NewBarCamellia 'Scentsation'

Another must-have is camellia j. ‘Scentsation‘, one of a very few that have a sweet fragrance.

I like to float flowers in a shallow bowl of water to perfume my home.

Don’t get me wrong – I love the earthy beet-like scent of other varieties, but sometimes it’s nice to have something sweet smelling in the garden. Especially in winter.

This upright growing shrub begins blooming in December, lasting well into February.

NewBarCamellia japonica Magnoliaeflora copyCamellia 'Magnoliafolia'GreenBarThe soft, shell pink semi-double blooms of camellia j. ‘Magnoliaeflora’ (above) are the epitome of elegant.

This variety has some of the deepest, darkest green foliage in my garden and in certain lighting it seems to have a dark blue tinge to it.  It’s amazing.GreenBar

Camellia japonica 'Debutante'Camellia 'Debutante' budGreenBar

The large, full blooms of camellia j. ‘Debutante’ (above) always remind me of a peony – especially its tight, unfurling buds.  This is a larger variety, growing to 8-feet tall and wide, and blooms in early winter.

I have a few more spots to fill in my garden, so I’m curious – what are some of your favorites that you might recommend?

GreenBar

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21 Comments

  • Not sure if this will work but I’m trying to add some photos I took today on the iPhone — not the best quality but still, the camellias are beautiful. This is the Harold Paige tree form and a close up of the same. I hope you can see them as they are showing up here as just their photo tags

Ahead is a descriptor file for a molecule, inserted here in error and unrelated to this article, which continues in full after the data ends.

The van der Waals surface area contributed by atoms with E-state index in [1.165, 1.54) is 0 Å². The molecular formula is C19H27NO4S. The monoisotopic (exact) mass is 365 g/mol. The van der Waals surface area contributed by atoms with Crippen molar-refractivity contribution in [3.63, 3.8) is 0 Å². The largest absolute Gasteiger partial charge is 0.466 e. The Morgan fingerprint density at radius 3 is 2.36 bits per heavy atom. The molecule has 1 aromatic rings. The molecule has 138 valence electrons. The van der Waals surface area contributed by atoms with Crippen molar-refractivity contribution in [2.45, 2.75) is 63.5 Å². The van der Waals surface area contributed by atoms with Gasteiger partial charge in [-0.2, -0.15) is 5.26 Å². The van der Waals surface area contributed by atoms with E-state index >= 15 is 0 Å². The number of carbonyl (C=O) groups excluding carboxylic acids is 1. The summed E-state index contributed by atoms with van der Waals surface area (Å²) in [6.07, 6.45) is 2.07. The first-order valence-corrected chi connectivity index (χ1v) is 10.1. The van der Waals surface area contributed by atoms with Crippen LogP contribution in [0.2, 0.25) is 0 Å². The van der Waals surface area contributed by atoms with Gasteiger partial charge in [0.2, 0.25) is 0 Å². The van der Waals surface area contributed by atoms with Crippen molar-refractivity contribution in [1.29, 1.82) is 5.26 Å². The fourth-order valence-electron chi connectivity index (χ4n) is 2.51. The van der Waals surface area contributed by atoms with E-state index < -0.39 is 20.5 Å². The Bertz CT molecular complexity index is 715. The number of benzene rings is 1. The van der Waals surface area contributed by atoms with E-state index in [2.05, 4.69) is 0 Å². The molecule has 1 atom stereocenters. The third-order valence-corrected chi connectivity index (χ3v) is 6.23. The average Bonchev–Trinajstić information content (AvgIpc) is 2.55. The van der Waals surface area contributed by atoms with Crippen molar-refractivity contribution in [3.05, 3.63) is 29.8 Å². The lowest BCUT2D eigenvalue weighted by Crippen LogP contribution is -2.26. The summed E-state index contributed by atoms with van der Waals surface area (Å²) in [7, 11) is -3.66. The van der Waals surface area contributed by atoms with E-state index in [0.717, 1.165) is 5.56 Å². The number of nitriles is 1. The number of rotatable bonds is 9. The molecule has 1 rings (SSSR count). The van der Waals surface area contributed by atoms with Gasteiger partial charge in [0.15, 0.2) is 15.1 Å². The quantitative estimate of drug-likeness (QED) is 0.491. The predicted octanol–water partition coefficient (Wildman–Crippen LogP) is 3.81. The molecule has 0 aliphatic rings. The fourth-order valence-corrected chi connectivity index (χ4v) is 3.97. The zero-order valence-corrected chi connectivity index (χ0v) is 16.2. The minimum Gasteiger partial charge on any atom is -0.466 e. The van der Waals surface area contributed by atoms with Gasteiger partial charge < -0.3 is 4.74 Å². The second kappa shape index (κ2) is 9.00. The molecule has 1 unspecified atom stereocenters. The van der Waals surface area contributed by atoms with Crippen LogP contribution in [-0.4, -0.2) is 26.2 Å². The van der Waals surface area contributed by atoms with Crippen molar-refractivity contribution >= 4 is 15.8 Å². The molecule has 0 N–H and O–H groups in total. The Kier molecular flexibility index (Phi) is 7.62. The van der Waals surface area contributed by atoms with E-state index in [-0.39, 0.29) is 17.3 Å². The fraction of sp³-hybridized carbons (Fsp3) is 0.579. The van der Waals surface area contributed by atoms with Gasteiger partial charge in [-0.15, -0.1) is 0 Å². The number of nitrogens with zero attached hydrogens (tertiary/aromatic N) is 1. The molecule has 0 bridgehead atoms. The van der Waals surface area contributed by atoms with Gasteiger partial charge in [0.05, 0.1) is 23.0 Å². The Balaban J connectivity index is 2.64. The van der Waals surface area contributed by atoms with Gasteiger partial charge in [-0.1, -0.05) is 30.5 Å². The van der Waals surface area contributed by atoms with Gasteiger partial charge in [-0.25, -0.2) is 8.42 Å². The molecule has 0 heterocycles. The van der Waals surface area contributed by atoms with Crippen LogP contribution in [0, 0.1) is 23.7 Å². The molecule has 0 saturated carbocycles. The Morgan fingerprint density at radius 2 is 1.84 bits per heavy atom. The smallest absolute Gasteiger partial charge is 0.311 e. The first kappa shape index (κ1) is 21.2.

photo 1.jpg
    photo 4.jpg

  • So I moved to SF a couple of years ago and inherited a large overgrown open shade garden. I’ve spent the first year pulling most of the overgrown shrubbery out and cutting down a half dead tree or three and then I started researching for plants that might survive. My search took me to the SF annual Camellia show and I was sold — I bought 9 camellias on the spot and have added a tree form since (plus I had one in the garden already). The problem is that my garden is not that large and I also love hydrangeas and fuchsias and a lot of other beauties. The solution has been to espalier several of my camellias on the fence. I did this with the one existing camellia I had and it has bloomed for 6 months now — amazing! My tree form Harold Paige is the most stunning shade of bright pink and I’ve got a couple of Nuccio’s. The smaller plants are in pots. Anyway, all this to say that there are ways of growing these plants even in smaller gardens. I’ve got 11 now and I’m thinking one more tree form to make an even dozen. Your scentsation is quite tempting!

    • I’d love to see pictures of your camellias, Joan – they sound breathtaking! I’m so happy to hear you’re enjoying your new home here on the West Coast – a different world for you, no doubt. Yes – the Scentsation is fantastic variety. I have a bowl of its flowers in my house right now, perfuming my dining room.